when possible and mark directly from the boat.
Here, those who have not yet built the schooner are
in luck. Here’s how you build the bulkheads
I used. That is way easier than retrofitting like
I’m doing here. Most importantly, remember to
draw the BH4 lines 6” forward of the original
location on your side panels.
We want the top to come out just below the decking,
so the new decking can rest on top of the motor bulkhead.
We cut this to fit, then add the motor clamp board.
I really have no idea how I cut this too short. (PL400
and redundant framing saved me.)
This lets us fit the new deck pieces. I cut ¼”
plywood to roughly fit, then traced the shape of the
opening from underneath. I decided to leave excess
overlapping the motor board, then trim it later. Since
this bulkhead can slip into place with framing attached,
we now remove it to nail and glue the motor clamp
board. Actually, I had to remove it so I could trace
the cut lines onto the underside of the decks.
Time to get back to the framing of the motor bulkhead.
Next we add the bottom frame and fill-in pieces on
the sides. No reason not to fasten it to the boat
now, so I do. Note the short nailer strips on the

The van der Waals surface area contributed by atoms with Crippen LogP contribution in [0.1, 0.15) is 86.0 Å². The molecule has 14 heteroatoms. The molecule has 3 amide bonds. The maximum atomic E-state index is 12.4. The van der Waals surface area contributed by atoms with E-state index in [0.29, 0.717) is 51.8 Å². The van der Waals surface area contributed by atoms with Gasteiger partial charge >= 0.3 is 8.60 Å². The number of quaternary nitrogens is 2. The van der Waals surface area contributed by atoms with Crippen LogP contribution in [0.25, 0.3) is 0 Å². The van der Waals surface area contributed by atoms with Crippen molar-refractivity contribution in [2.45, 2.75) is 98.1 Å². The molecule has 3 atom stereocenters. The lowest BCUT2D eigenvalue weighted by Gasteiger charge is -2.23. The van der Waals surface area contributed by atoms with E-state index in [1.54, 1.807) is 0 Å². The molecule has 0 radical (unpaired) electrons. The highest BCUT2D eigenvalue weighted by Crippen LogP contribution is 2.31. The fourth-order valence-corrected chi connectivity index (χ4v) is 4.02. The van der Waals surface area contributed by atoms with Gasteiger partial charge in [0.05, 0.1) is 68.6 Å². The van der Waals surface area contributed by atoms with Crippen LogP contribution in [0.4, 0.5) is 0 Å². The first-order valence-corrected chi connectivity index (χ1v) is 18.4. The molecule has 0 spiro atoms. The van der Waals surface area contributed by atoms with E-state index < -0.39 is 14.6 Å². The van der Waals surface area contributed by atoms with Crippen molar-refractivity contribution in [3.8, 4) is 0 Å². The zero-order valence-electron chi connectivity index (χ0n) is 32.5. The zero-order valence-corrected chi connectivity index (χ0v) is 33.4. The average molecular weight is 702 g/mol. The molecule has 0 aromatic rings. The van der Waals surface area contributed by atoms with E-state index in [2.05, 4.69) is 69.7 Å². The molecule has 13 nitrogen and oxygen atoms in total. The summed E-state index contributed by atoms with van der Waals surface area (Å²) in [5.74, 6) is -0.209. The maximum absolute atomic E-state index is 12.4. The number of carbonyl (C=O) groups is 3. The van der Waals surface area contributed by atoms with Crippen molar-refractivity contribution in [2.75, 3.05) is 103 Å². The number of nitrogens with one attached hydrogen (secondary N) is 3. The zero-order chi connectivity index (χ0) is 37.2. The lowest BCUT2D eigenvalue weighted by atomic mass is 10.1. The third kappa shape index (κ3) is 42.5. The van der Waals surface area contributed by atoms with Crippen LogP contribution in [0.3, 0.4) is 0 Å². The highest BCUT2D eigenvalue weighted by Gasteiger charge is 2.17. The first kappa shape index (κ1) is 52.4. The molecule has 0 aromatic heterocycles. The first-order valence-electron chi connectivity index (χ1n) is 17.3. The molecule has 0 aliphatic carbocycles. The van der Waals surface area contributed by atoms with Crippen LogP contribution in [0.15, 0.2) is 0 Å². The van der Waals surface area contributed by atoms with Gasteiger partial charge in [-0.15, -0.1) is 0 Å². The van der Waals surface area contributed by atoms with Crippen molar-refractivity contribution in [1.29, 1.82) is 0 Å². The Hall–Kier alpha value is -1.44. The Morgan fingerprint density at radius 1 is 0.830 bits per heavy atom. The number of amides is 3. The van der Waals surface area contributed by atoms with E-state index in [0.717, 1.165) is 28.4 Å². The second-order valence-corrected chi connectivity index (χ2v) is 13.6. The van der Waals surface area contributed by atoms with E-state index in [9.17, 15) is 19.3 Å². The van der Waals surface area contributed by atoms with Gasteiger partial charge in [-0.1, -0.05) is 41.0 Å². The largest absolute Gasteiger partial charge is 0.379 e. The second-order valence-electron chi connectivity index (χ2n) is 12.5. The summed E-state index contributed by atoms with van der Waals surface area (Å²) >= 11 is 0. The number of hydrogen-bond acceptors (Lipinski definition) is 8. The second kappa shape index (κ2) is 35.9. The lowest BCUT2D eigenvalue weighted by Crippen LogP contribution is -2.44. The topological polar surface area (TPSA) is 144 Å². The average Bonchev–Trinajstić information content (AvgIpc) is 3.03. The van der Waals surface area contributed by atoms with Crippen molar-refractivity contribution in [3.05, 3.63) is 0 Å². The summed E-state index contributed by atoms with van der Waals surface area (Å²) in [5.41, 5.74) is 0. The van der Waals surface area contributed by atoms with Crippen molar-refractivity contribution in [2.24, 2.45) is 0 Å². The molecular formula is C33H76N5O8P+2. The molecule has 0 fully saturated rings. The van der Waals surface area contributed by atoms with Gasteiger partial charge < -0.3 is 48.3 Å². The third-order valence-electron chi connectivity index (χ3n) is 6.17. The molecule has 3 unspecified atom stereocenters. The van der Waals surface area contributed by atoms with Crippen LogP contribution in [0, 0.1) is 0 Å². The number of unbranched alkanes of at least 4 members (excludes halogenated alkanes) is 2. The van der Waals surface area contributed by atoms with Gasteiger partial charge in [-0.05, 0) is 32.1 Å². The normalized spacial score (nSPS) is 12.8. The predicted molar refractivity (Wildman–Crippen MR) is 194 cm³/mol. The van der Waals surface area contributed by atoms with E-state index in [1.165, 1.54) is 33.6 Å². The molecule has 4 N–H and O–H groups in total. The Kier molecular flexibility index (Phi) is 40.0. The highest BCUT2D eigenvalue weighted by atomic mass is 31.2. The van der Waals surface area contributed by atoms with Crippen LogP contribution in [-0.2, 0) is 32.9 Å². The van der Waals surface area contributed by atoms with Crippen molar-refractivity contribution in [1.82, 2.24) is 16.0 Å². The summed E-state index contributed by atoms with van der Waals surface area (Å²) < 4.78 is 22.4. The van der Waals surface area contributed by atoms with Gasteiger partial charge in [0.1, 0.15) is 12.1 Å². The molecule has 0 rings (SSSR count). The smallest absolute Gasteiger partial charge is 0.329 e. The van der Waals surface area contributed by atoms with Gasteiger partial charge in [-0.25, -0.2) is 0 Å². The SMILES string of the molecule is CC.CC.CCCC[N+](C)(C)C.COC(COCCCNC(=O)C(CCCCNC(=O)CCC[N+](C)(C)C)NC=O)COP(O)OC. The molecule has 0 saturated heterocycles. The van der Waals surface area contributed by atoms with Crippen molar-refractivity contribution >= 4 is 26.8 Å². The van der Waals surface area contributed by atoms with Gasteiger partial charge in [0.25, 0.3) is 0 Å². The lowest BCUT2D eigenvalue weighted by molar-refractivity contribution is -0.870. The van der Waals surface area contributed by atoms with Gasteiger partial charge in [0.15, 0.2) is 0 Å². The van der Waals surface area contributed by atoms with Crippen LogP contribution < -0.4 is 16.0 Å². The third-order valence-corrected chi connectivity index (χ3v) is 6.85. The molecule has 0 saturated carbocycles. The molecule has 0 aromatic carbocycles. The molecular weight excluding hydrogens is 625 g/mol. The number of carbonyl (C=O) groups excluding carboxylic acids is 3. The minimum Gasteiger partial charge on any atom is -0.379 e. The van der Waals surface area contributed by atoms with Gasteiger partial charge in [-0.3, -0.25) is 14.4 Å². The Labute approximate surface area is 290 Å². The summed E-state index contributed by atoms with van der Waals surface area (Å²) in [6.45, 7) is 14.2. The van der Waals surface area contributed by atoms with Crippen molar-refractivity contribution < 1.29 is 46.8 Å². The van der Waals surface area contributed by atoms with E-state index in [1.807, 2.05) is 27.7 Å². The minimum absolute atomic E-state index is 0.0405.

aft upper corners. There are to support the cut-off
decks that come flush to the bulkhead’s edge
at that point. I could have cut the decks back further,
but it is awkward to put in fastenings under the side
deck. So I left as much of the original as I could.
(For those who have to work after kids go to bed,
take note that I fit the side pieces and nailers at
night, beveling them with a hand plane. And screws
are quieter than nails!)
Hey! I put fasteners into the end grain of the top
and bottom frames on that bulkhead! That will be weak!
This is true. But I’m adding yet another vertical
frame right in front of them. This one fastens to
both the chine and the gunwale, making a brutally
strong motor bulkhead. Overkill indeed for only 5.5
hp. The only trouble is that the full-height frames
create corners that want to hold water. After the
decks are on, we’ll glue in small plywood triangles
to eliminate this problem.
Also note the nailers I added under the cut edge
of the decks, to join old to new. But don’t
put the new decks on yet, because you will need to
have some kind of opening in the aft decks to drive
screws. I did this by leaving off the new deck pieces
until the last moment. But you could also do it by
laying out the new hatches earlier. I wanted to wait
so I could think about where I wanted them after seeing
the motor and all the steering mechanism in place.
Now is a good time to cut those deck parts to fit.
Note that the top of the motor board is not square.
We need it to be, or the motor will mash the corner.
No problem. I like to cap these with a strip of solid
wood anyway, to protect the end grain of the plywood.
So we just rip that strip with a bevel to “undo”
the existing bevel. Here it is being dry fitted.
Next time we’ll finish the project.
Madison, Wisconsin, USA